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Henry v. Rehab Plus Inc.

December 12, 2005


The opinion of the court was delivered by: Sifton, Senior Judge.


Plaintiff, Keith Henry, commenced this action by filing a complaint invoking this Court's diversity jurisdiction against defendant, Rehab Plus, Inc., d/b/a Rehab Plus Therapeutic Products ("Rehab Plus"). The complaint sets forth claims for relief based on negligence, strict products liability, breach of implied warranty, breach of express warranty, and unfair and deceptive trade practices. Defendant Rehab Plus now moves for summary judgment dismissing the complaint pursuant to Fed. R. Civ. P. 56. For the reasons set forth below the defendant's motion for summary judgment is granted in part and denied in part.


The following facts are taken from the submissions of the parties in connection with the present motion. They are undisputed except where noted.

Defendant Rehab Plus was formed in 1989 by David Foster and Ronny Bilbo to manufacture and sell a variety of medical and industrial products. [Foster Dep. 10.] For example, the medical division sells ankle weights and orthopedic soft goods, such as wrist splints, elbow protectors, and ankle braces made from a soft material. [Id.] The industrial division sells safety vests and fire retardant clothing. [Id. at 18]. In 1991-1992 the industrial division of Rehab Plus began to sell back support belts. [Id.] Back support belts, "resemble corsets that encircle the abdomen and lower back" and often include attached suspenders.[Pl. Ex. 1]. They are usually "constructed of elastic materials". [Id.] Back support belt manufacturers generally claim that their belts prevent worker injury during lifting.*fn1 [Id.] Accordingly, they are used in numerous industries in an attempt to prevent back injuries. In his deposition, David Foster, stated that Rehab's design for the back supports was adopted from that of a Rehab Plus competitor, Ergodyne. [Id. at 24-25]. In contrast, the plaintiff asserts that the design was taken from a different competitor, FLA Orthopedics ("FLA"). [Pl. R. 56.1. ¶19].*fn2 In support of this position, plaintiff points to the fact that Rehab's alleged use of the FLA design was the subject of a patent infringement suit filed by FLA in 1999 in the Southern District of Florida under case number 1:99cv690. The suit was eventually settled.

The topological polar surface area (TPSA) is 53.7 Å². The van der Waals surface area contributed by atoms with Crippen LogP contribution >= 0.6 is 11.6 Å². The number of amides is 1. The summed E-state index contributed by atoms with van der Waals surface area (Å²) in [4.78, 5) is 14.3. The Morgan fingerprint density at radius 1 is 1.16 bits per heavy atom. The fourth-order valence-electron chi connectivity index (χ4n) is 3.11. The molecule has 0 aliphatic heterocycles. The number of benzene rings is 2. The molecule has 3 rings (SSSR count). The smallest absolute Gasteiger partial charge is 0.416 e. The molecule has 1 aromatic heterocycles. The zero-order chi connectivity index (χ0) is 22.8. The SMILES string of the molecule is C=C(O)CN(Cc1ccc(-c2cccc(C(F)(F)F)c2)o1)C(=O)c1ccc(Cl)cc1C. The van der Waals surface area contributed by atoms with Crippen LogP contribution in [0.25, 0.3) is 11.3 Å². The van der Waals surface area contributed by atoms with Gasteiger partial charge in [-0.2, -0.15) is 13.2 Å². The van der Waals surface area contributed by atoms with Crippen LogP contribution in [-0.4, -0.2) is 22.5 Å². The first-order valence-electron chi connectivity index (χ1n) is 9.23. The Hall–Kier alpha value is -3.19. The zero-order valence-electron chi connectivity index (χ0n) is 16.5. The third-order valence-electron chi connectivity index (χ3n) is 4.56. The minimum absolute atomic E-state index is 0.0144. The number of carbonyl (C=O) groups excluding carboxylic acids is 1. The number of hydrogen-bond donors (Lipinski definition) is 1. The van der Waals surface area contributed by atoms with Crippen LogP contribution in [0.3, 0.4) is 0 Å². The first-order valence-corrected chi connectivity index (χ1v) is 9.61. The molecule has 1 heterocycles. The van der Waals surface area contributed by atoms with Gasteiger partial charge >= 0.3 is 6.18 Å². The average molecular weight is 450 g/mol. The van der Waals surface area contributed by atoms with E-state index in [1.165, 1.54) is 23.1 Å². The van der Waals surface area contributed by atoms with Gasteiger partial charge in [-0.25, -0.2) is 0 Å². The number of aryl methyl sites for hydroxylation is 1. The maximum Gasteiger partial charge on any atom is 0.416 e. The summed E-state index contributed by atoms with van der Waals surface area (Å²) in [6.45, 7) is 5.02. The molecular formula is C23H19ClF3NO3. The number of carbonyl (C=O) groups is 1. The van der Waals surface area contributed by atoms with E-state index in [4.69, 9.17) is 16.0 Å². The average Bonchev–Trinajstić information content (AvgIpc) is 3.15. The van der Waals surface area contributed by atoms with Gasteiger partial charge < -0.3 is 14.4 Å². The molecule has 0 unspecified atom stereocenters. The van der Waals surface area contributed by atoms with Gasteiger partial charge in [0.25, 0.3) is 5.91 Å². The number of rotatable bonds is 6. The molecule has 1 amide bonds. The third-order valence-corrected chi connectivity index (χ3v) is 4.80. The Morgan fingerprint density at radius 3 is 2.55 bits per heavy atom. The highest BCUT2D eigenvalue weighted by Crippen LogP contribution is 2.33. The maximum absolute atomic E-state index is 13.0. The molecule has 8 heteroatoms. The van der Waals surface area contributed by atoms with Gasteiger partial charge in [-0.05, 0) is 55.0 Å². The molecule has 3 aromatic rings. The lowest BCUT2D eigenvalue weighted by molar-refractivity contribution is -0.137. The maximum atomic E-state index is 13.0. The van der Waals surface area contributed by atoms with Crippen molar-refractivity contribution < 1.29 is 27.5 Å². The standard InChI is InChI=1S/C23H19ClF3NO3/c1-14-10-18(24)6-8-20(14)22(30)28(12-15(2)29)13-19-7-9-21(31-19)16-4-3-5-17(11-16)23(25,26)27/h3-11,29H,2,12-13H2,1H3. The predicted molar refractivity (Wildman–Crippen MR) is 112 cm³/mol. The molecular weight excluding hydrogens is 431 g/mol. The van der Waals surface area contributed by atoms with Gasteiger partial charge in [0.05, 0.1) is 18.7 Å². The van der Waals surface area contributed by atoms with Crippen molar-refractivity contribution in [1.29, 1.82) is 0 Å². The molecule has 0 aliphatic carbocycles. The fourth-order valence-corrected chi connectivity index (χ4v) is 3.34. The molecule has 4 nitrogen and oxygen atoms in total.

In 1994, two government regulatory agencies, the National Institute for Occupational Safety and Health ("NIOSH") and Occupational Safety and Health Administration ("OSHA") released studies questioning the usefulness of back support belts. In a NIOSH paper entitled, "Back belts, Do They Prevent Injury?", the Institute found that the utility of back support belts was inconclusive but that workers who falsely believed that they could lift more while wearing a back belt might subject themselves to greater risk by lifting more weight than they would have without the belt. [Pl. Ex. 1].

In 1994, Rehab negotiated with Sears, Roebuck and Company ("Sears") to provide back supports to Sears employees. Prior to 1994 Sears provided its employees with FLA brand back supports. According to Sears Manager of Safety and Health, Timothy Stuart, Sears switched to providing its employees with Rehab back supports because the Rehab back supports were made from higher quality materials. [Stuart Dep. 12]. Sears requested that the manufactured back supports have attached shoulder straps, and not detachable straps. Sears also required cross-stitching on some of the closures so that they would not warp, twist or bend.

According to David Foster, Rehab Plus believed the back supports were useful because they serve as a "constant reminder to use proper lifting techniques." [Foster Dep. 36]. Foster states that Rehab never portrayed its support belts as useful for any other purpose. [Id.]

In 1994, Rehab manufactured the requested back supports in two styles. One "all-purpose" (sic) style and one style specifically made for women. [Stuart Dep. 41-42]. There have been no design changes or alterations to the back support belt since the inception of production. [Foster Dep. 98; Stuart Dep. 15]. Individual Sears stores ordered back supports from Rehab on an as-needed basis. The support belts were then delivered from Rehab directly to individual Sears stores. [Henry Dep. 51-52; Stuart Dep. 18; Foster Dep. 64-65]. Each back support was packaged in an individual clear plastic "ziploc" bag. [Id.] In his deposition, Stuart, the Sears Manager for Safety, testified that each support belt came with a pamphlet outlining its care and maintenance [Stuart Dep. 19]. However, plaintiff's deposition testimony was that no care or maintenance instructions accompanied the support belts. [Henry Dep. 51-52]. Both sides agree that Rehab Plus did not produce any safety or use instructions for the support belt.